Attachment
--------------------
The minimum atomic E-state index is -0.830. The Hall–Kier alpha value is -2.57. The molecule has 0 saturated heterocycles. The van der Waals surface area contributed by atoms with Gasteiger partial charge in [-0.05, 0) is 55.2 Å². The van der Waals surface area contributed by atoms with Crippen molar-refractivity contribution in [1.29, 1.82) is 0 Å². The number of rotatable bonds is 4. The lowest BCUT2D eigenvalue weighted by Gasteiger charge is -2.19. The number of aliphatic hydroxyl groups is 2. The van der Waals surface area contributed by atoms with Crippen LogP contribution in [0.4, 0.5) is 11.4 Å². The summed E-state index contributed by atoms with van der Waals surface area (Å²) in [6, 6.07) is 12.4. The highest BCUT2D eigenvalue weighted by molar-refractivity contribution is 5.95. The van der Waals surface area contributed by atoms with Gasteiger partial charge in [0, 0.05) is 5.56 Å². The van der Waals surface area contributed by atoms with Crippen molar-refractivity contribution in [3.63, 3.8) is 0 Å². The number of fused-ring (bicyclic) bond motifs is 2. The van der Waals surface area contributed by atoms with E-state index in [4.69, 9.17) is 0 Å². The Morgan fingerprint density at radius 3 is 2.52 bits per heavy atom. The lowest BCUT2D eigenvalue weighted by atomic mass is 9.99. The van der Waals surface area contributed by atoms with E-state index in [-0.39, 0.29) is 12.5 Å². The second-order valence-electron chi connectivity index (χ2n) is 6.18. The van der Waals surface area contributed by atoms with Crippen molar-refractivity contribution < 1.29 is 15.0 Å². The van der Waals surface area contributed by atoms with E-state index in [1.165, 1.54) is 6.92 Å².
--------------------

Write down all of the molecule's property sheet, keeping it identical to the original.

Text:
The minimum atomic E-state index is -0.830. The Hall–Kier alpha value is -2.57. The molecule has 0 saturated heterocycles. The van der Waals surface area contributed by atoms with Gasteiger partial charge in [-0.05, 0) is 55.2 Å². The van der Waals surface area contributed by atoms with Crippen molar-refractivity contribution in [1.29, 1.82) is 0 Å². The number of rotatable bonds is 4. The lowest BCUT2D eigenvalue weighted by Gasteiger charge is -2.19. The number of aliphatic hydroxyl groups is 2. The van der Waals surface area contributed by atoms with Crippen LogP contribution in [0.4, 0.5) is 11.4 Å². The summed E-state index contributed by atoms with van der Waals surface area (Å²) in [6, 6.07) is 12.4. The highest BCUT2D eigenvalue weighted by molar-refractivity contribution is 5.95. The van der Waals surface area contributed by atoms with Gasteiger partial charge in [0, 0.05) is 5.56 Å². The van der Waals surface area contributed by atoms with Crippen molar-refractivity contribution in [3.63, 3.8) is 0 Å². The number of fused-ring (bicyclic) bond motifs is 2. The van der Waals surface area contributed by atoms with E-state index in [4.69, 9.17) is 0 Å². The Morgan fingerprint density at radius 3 is 2.52 bits per heavy atom. The lowest BCUT2D eigenvalue weighted by atomic mass is 9.99. The van der Waals surface area contributed by atoms with E-state index in [-0.39, 0.29) is 12.5 Å². The second-order valence-electron chi connectivity index (χ2n) is 6.18. The van der Waals surface area contributed by atoms with Crippen molar-refractivity contribution < 1.29 is 15.0 Å². The van der Waals surface area contributed by atoms with E-state index in [1.165, 1.54) is 6.92 Å².